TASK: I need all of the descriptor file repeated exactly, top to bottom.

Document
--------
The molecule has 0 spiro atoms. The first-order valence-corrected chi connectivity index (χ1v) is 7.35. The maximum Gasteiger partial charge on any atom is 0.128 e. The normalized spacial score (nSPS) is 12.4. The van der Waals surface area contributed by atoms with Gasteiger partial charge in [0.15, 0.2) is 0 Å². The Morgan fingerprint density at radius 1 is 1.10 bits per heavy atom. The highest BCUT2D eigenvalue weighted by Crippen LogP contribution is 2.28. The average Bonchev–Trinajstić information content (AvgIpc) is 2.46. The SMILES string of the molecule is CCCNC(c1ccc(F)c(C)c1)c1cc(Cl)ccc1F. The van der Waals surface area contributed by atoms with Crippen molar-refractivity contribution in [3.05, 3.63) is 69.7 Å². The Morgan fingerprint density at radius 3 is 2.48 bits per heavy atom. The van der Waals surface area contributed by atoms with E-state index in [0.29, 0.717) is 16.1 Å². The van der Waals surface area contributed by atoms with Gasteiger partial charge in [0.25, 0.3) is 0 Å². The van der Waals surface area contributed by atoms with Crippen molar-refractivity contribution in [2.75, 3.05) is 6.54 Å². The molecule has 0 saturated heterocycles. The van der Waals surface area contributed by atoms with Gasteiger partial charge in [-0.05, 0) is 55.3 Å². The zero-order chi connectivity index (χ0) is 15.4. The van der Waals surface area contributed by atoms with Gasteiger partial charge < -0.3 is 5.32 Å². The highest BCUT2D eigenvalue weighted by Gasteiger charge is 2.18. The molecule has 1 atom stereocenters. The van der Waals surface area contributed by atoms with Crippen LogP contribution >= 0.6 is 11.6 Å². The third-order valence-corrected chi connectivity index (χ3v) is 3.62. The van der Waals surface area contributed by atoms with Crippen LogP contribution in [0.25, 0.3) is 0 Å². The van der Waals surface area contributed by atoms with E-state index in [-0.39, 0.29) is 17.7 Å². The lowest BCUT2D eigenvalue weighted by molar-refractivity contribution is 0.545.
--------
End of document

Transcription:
The molecule has 0 spiro atoms. The first-order valence-corrected chi connectivity index (χ1v) is 7.35. The maximum Gasteiger partial charge on any atom is 0.128 e. The normalized spacial score (nSPS) is 12.4. The van der Waals surface area contributed by atoms with Gasteiger partial charge in [0.15, 0.2) is 0 Å². The Morgan fingerprint density at radius 1 is 1.10 bits per heavy atom. The highest BCUT2D eigenvalue weighted by Crippen LogP contribution is 2.28. The average Bonchev–Trinajstić information content (AvgIpc) is 2.46. The SMILES string of the molecule is CCCNC(c1ccc(F)c(C)c1)c1cc(Cl)ccc1F. The van der Waals surface area contributed by atoms with Crippen molar-refractivity contribution in [3.05, 3.63) is 69.7 Å². The Morgan fingerprint density at radius 3 is 2.48 bits per heavy atom. The van der Waals surface area contributed by atoms with E-state index in [0.29, 0.717) is 16.1 Å². The van der Waals surface area contributed by atoms with Gasteiger partial charge in [0.25, 0.3) is 0 Å². The van der Waals surface area contributed by atoms with Crippen molar-refractivity contribution in [2.75, 3.05) is 6.54 Å². The molecule has 0 saturated heterocycles. The van der Waals surface area contributed by atoms with Gasteiger partial charge in [-0.05, 0) is 55.3 Å². The zero-order chi connectivity index (χ0) is 15.4. The van der Waals surface area contributed by atoms with Gasteiger partial charge < -0.3 is 5.32 Å². The highest BCUT2D eigenvalue weighted by Gasteiger charge is 2.18. The molecule has 1 atom stereocenters. The van der Waals surface area contributed by atoms with Crippen LogP contribution >= 0.6 is 11.6 Å². The third-order valence-corrected chi connectivity index (χ3v) is 3.62. The van der Waals surface area contributed by atoms with Crippen LogP contribution in [0.25, 0.3) is 0 Å². The van der Waals surface area contributed by atoms with E-state index in [-0.39, 0.29) is 17.7 Å². The lowest BCUT2D eigenvalue weighted by molar-refractivity contribution is 0.545.